I try to do all my strengthening exercises so my back doesn’t cease up. I find drinking makes my back cease up, I get lazy with the strengthening exercises, lose core strength. Just did 1 year sober, then had a break and drank moderately for 2 months but it’s so hard for me to control. I get urges to drink beer in the daytime, I will drink instead of eating, drink instead of drinking water. Then I will end up having a massive night then wake up and start drinking in the morning. The old party benders patterns come back. My dad drank himself to death, I’m super wary of alcohol. I know it’s the men in my families’ nemesis. Plus drinking kills my skating more than anything else.

AHA: What is the main difference as far as impact on your body comparing street skating to freeriding and downhill?

Levi: I can have a whole skate on DH, free ride or bombing sidewalks without bailing once. After a session I often feel like I have made myself stronger by skating that shit.

But street or park you are constantly trying tricks and having to run out of bails. After a good street skate session my joints will feel wrecked. It’s hard to have a good skate two days in a row cuz the second day you are recovering. But as you know, when you have a bad crash at speed, that can really mess your shit up for a while.

AHA: Do you street skate in the streets or does NZ have some great parks with street features these days?

Levi: I do but like a said, I don’t have the pop to skate the way I want to skate. There are parks everywhere now, I go to them a few times a week, sometimes more or less depending. I like skating Vitoria Park or Valencia the most. I wish the Mangawhai bowls were closer to Auckland.

TRASH SALAD  📷 ©

TRASH SALAD  📷 © Willy Van Der Vliet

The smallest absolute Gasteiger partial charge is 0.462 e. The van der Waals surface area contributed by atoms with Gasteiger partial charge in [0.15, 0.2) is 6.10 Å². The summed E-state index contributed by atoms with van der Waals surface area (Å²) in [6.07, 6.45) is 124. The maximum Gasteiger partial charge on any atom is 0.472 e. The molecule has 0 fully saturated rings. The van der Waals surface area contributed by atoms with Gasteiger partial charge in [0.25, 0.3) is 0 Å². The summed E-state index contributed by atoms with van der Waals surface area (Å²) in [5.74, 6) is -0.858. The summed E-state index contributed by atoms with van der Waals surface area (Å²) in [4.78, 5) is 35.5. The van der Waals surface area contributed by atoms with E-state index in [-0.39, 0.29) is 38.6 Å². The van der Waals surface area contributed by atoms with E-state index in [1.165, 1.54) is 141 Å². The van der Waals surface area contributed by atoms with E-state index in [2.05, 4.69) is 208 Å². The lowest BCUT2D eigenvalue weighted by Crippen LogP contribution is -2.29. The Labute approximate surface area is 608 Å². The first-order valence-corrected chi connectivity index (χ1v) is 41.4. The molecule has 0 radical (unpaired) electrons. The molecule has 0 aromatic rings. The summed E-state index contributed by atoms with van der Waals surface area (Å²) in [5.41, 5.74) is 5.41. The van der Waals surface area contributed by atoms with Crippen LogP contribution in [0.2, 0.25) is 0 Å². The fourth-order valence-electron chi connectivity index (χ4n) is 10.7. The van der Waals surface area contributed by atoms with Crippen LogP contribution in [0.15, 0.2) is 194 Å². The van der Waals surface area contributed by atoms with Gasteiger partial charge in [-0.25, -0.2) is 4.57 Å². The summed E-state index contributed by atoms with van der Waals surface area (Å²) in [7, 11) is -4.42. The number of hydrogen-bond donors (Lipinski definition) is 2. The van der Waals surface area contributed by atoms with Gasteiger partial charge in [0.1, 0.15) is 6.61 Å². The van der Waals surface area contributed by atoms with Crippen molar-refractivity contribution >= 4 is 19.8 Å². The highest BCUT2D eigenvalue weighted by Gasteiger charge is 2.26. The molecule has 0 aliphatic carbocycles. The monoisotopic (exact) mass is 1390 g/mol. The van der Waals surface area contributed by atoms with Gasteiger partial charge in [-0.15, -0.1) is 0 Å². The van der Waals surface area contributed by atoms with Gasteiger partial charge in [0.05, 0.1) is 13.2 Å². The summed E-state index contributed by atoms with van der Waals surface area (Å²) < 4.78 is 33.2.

AHA: What parks in your area should visitors check out?

Levi Hawken : I like Vic park cuz it’s central, has a dope mini and there is a lot of space to push around fast and throw slides. Valonia Park is pretty cool, Mangawhai has got the sickest bowls. I mean you can just google all that shit if your coming these ways.

AHA: So what is on the future horizon for your skateboarding?

Levi: On my 36” double kick I’m just trying to progress and maintain in the streets, be able to skate down anything and hit the hard to get features, straight bomb the odd steep city street.

Go back to SF for another round or two or three or….

And for downhill I’ve pretty much completely switched to a smaller narrow split slalom style speed board. Keep it hands down, I like trying to hold tuck through corners, ride tight with others and in general just get faster and smoother. I love that it’s about control and discipline. I don’t feel like I will ever be as good as those that learned DH growing up but I’m not stopping anytime soon.

AHA: Where can people check out some of you older skate clips and keep track of what you are up to?

Levi: I have a FB page, Youtube and Instagram which are all my name. I also have another Instagram account for my art which is @levihawkenart. You can also find some other clips on Youtube on Crunchies channel, Sector 9 and a lil bit on JSM Network.

Levi Hawken - decorating the pavement 📷 © RICHARD DORAN

Levi Hawken – decorating the pavement 📷 © RICHARD DORAN

 

AHA: Thanks so much for taking the time out to answer all our questions Levi. Any shout out or folks you would like to mention?

Levi Hawken : To My Girlfriend of 8 years Katrina who always encourages me to go skate, love you babe xx